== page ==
Innis’s description of this place’s defenses had sounded both fantastic and ridiculous, like something out of a movie—and not a particularly well written movie, at that. There were apparently three specials who worked together to keep the kidnappers’ home base safe from prying eyes. One was a sentry. (Innis called him “The Sentry”.) His ability allowed him to sense people’s presence at a distance, so he could warn the others of incoming intruders, no matter how stealthy they thought they were being. Of course, he was just one man, and like anyone else, he needed sleep. There were other, “normal” sentries in place while he was sleeping, and these were the people Innis claimed they were being watched by even now. According to whatever source of information Innis had, The Sentry stayed on watch during the evenings and overnight, until dawn—that meant about 5 AM at this time of year—with a bit of overlap at the beginning and end of his “shifts” to allow the other guards to get in place. Innis wasn’t sure how many of those there were, but he’d warned them to plan for at least five or six, in addition to whatever muscle was hanging out inside the base itself.
The muscle wasn’t the challenge, though. The big trick was getting past the other two specials. These were some very unique siblings, Innis said, identical twins with identical special powers, able to perform large-scale camouflage on more than merely a physical or visual level. It wasn’t just that they could render an entire building functionally invisible; they also projected some kind of mental block, so that anyone coming into their sphere of influence from the outside would simply decide to move along and leave the area by the most convenient route. Innis described it as a feeling of “Oh well, nothing to see here,” which seemed vague, but apparently his memories of having experienced it in the past were somewhat fuzzy—one of the effects of the ability, most likely.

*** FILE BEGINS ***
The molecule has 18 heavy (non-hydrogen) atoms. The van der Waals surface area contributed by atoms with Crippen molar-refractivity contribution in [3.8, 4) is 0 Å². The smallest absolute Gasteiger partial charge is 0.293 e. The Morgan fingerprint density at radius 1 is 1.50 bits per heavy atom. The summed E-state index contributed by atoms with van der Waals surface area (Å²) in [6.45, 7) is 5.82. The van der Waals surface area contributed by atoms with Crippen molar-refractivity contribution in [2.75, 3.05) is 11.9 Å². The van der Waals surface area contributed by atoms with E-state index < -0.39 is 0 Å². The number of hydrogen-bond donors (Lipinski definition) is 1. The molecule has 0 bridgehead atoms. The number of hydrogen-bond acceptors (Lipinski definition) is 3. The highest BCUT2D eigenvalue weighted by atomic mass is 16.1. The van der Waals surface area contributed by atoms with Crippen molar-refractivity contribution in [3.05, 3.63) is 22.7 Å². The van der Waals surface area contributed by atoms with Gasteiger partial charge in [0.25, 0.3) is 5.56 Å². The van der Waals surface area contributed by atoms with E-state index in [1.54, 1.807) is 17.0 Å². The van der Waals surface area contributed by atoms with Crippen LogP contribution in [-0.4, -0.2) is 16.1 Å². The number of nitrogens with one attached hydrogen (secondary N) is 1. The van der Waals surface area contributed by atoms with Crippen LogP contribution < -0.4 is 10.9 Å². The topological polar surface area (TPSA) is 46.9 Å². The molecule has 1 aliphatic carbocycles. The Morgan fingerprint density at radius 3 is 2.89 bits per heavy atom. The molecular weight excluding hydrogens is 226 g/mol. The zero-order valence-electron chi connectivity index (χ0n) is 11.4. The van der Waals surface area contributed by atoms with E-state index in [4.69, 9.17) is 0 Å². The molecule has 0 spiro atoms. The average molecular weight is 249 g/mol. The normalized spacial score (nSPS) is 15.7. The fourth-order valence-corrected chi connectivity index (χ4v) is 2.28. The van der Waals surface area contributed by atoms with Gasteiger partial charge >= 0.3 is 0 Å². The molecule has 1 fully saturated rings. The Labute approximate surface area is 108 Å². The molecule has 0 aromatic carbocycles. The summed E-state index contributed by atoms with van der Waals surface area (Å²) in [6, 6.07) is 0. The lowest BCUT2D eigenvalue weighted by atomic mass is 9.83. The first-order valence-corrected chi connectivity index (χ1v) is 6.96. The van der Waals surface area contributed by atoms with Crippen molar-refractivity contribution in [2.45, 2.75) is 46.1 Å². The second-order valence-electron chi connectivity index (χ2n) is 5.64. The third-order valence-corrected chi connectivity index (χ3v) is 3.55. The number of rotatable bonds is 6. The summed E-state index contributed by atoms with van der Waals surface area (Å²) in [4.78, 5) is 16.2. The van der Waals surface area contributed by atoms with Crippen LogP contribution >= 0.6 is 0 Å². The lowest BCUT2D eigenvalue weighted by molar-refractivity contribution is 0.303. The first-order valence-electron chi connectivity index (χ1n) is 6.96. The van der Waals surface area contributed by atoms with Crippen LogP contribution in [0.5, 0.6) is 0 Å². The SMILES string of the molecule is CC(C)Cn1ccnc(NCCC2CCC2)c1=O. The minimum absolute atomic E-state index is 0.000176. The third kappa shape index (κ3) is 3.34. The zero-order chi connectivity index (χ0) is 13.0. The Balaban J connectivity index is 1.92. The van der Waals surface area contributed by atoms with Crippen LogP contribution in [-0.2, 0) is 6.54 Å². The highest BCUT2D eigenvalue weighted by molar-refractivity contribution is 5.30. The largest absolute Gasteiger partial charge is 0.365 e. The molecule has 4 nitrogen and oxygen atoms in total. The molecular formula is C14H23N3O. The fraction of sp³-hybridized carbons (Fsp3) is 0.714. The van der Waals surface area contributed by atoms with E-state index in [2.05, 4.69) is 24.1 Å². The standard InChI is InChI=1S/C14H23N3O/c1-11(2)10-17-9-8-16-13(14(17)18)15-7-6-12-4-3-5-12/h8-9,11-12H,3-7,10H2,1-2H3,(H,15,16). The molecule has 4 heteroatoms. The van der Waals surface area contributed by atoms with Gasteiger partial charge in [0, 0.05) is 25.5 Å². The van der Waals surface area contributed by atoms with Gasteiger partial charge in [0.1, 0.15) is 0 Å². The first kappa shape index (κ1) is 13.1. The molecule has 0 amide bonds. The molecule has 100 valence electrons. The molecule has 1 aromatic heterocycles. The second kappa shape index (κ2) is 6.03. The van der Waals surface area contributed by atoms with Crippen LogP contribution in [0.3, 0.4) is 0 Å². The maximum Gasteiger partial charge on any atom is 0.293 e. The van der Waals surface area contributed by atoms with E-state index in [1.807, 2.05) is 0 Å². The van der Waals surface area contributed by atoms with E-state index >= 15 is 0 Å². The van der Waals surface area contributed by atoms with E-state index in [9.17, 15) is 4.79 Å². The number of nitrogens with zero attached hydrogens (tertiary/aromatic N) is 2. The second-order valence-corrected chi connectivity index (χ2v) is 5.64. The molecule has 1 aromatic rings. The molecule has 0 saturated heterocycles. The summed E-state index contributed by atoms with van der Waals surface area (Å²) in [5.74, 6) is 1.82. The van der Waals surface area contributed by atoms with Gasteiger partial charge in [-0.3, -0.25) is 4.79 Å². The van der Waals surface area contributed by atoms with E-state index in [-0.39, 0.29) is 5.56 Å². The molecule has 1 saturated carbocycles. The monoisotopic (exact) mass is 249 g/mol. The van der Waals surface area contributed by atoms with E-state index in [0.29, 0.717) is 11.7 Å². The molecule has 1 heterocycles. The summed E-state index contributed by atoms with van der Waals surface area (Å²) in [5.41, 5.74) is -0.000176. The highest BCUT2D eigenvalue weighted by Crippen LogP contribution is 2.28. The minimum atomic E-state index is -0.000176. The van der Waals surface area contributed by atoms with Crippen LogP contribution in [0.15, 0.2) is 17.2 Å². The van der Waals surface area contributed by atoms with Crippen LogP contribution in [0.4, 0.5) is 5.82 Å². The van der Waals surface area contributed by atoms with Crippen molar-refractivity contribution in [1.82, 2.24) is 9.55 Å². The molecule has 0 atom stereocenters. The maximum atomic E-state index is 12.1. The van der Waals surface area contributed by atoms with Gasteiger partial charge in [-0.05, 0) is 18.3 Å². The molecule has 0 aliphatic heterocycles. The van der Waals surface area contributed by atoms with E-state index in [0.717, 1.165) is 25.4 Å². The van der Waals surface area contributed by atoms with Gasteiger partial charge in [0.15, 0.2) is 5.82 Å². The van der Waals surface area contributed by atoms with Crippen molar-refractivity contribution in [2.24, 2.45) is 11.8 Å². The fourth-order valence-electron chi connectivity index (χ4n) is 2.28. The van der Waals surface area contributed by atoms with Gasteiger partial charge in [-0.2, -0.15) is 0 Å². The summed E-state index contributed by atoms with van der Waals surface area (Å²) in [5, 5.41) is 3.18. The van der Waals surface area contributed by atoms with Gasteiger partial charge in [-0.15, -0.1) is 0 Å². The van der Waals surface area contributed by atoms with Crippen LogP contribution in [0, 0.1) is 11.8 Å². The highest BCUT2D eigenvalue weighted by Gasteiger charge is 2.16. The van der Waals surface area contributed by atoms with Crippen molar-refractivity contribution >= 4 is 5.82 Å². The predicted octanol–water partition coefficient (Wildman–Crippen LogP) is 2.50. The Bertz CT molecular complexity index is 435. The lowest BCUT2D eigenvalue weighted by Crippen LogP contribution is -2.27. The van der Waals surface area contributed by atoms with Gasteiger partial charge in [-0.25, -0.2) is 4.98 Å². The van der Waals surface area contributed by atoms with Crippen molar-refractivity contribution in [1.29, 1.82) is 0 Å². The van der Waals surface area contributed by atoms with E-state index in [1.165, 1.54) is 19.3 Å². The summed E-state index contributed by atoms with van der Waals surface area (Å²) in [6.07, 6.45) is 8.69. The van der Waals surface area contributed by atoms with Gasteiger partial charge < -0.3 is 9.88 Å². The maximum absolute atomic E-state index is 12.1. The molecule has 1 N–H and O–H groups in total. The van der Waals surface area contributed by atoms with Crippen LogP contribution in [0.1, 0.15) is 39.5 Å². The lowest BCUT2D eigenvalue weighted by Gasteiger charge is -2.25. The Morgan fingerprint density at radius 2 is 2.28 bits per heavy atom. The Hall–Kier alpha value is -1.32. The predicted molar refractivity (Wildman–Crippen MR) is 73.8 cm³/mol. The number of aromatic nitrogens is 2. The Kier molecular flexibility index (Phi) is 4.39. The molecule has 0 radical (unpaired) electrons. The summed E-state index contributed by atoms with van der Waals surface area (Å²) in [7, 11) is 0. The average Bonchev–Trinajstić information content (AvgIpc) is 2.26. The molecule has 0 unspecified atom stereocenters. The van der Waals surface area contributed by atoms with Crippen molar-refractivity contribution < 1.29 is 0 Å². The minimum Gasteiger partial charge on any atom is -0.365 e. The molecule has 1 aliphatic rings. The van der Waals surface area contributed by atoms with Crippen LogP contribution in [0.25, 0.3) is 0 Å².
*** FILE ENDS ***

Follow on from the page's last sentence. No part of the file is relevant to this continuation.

The twins alternated 12-hour shifts, hiding the base whenever they were informed that someone was approaching, and leaving it hidden each time for about five minutes after the intruders were gone. Innis said his best guess for why they didn’t keep it hidden longer was that the effect probably took a lot of energy for the twins to maintain. Whatever the reason, a five-minute buffer on the illusion was a convenient enough length of time for Naomi’s purposes.
“All right, that’s probably been long enough,” said Innis from the front seat. “I’ll give you a 30-second warning on when to skip, Naomi. You’ll get a little foggy as we enter the camo field, but remember: you have to skip before we leave its area of influence, so that you’ll both reappear within that same area once I’m gone and the field has been taken down. Once you’re inside, if they try to put the field back up again it won’t affect you, but if you miss your spot—”
“I know,” said Naomi. “You’ve already explained it. I’m ready.”
Innis started the engine and pulled onto the highway, aiming for an exit 500 metres ahead. “Good luck, Naomi. Sky, remember: it’s your job to take care of her.” Naomi heard him clap his cell phone shut.
Sky grinned without opening her eyes. “Yeah, boss. I’m on top of it.” She peeked over at Naomi again and snuck another wink.
Naomi cleared her mind, trying to find some of Sky’s calmness. The light through the van windows darkened as they passed under the trees. Naomi gripped one of Sky’s hands so the woman would be drawn along with her when she skipped. Nothing to do now but await Innis’s signal…